c. 1912 coiled basket woven with willow, sedge root, bracken fern root, and redbud by Daisy (Charlie) Mallory (Mono Lake Paiute)
The Yosemite Valley landscape has long inspired artistic production. During the early decades of the 20th century, production of baskets in the Yosemite Valley was at its zenith, fueled by a newly established tourism-based economy. Miwok and Mono Lake Paiute women began expanding their practice of making baskets as traditional functional objects, evolving them into objects designed for artistic consumption. The work of these artists is considered to this day a benchmark for excellence in the field.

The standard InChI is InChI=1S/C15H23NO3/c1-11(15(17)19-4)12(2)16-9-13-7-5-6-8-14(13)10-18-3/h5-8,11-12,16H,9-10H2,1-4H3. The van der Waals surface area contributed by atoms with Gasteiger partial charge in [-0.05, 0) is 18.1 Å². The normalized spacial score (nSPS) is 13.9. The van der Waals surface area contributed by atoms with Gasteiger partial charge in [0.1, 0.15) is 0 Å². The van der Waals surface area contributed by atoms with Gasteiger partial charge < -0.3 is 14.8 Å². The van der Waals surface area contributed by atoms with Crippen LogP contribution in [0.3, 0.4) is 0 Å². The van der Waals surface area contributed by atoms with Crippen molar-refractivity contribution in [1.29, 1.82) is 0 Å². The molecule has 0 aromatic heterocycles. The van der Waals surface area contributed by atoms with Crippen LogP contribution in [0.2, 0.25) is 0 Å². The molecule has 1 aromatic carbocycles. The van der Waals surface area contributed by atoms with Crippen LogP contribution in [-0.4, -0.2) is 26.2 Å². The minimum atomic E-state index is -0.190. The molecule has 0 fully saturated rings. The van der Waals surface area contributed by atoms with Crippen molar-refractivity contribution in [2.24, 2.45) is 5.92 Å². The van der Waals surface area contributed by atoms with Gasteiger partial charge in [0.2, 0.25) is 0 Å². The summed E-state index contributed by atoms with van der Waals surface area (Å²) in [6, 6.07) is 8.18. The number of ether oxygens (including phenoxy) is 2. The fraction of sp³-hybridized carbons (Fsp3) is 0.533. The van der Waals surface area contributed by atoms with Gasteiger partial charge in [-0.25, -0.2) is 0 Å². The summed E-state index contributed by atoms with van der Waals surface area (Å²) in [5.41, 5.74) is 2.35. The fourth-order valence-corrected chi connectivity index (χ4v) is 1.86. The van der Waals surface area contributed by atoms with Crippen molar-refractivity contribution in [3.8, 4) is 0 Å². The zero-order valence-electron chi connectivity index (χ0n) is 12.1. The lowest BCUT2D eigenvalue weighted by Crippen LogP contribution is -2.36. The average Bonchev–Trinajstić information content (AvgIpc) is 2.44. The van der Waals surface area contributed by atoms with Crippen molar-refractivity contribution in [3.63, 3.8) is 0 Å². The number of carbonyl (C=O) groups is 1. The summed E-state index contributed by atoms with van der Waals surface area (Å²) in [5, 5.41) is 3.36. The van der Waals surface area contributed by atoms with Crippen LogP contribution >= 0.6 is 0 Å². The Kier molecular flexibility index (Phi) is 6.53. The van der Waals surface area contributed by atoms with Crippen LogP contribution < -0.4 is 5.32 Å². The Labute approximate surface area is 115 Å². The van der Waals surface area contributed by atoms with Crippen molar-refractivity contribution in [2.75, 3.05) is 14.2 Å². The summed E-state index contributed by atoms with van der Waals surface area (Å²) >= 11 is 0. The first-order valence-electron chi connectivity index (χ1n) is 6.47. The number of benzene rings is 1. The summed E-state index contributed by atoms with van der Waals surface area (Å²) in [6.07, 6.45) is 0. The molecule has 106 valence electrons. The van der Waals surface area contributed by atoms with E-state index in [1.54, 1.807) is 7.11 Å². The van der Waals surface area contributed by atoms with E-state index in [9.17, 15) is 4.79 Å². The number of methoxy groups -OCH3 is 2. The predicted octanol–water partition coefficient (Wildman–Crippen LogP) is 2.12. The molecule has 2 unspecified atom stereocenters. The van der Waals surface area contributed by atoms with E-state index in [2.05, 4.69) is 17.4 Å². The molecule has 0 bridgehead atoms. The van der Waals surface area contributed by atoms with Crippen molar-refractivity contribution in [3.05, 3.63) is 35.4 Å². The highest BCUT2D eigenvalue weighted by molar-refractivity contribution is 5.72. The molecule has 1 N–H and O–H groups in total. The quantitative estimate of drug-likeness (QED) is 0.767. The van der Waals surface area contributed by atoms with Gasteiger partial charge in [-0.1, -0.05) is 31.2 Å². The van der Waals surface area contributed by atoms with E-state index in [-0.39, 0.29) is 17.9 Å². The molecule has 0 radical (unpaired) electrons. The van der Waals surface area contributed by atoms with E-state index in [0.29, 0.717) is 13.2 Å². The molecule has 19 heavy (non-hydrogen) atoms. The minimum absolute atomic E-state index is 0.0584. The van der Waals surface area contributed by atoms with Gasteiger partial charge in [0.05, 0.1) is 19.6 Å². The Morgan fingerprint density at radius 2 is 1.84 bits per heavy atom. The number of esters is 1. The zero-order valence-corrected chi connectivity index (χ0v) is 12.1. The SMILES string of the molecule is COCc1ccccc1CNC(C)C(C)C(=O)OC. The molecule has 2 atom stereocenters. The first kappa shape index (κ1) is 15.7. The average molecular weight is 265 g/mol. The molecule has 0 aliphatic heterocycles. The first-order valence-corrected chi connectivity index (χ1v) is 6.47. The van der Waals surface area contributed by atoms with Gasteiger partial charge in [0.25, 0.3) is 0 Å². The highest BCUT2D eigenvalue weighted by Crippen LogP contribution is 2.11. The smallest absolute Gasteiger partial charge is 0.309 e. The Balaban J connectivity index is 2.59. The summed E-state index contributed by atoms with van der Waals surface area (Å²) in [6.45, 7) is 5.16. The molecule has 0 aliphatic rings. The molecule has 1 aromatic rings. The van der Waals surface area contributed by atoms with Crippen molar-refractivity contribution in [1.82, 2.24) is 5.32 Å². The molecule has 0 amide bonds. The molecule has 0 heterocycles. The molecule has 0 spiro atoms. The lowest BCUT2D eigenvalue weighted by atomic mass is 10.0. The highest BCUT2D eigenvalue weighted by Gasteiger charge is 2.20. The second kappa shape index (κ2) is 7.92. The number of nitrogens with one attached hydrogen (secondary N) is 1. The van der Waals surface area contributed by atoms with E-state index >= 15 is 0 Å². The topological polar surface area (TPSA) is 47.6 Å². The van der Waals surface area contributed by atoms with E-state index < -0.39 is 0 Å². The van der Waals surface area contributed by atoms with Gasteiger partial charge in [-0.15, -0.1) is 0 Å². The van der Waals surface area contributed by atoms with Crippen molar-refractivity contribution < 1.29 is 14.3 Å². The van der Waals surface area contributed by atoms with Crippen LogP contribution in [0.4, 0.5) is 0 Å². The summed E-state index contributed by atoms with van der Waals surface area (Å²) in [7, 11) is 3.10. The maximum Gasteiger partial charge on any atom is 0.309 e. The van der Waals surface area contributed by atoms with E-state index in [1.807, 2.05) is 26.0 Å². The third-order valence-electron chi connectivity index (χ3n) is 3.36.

"Three-rode coiled basket, leftward coil direction, clock spring start. Rim overstitched with diagonal rim finish, in a leftward coil direction. Two butterflies, enclosed in red diamonds, alternate with two eagle-like forms. A black zigzag is at the rim of the basket. The start is wrapped over more time than other starts by Daisy Mallory, however, this feature, along with the basket's design arrangement, stitching trimming of materials and rim finish is consistent with other baskets from the Charlie family.
Basket tag reads: 17A Daisy Young Charlie Find grass root basket Designs - thunder birds and butterflies. Jagged design at top. Mono Mills, Calif. Around 1912. See 4A, 9A, 21A, 12F. 'Baskets considered as a whole greatest of Paiute tribe.'"
-The Ella M. Cain Collection of Mono Lake Paiute Basketry basket description, page 44
measurments: 6 1/8" x 4"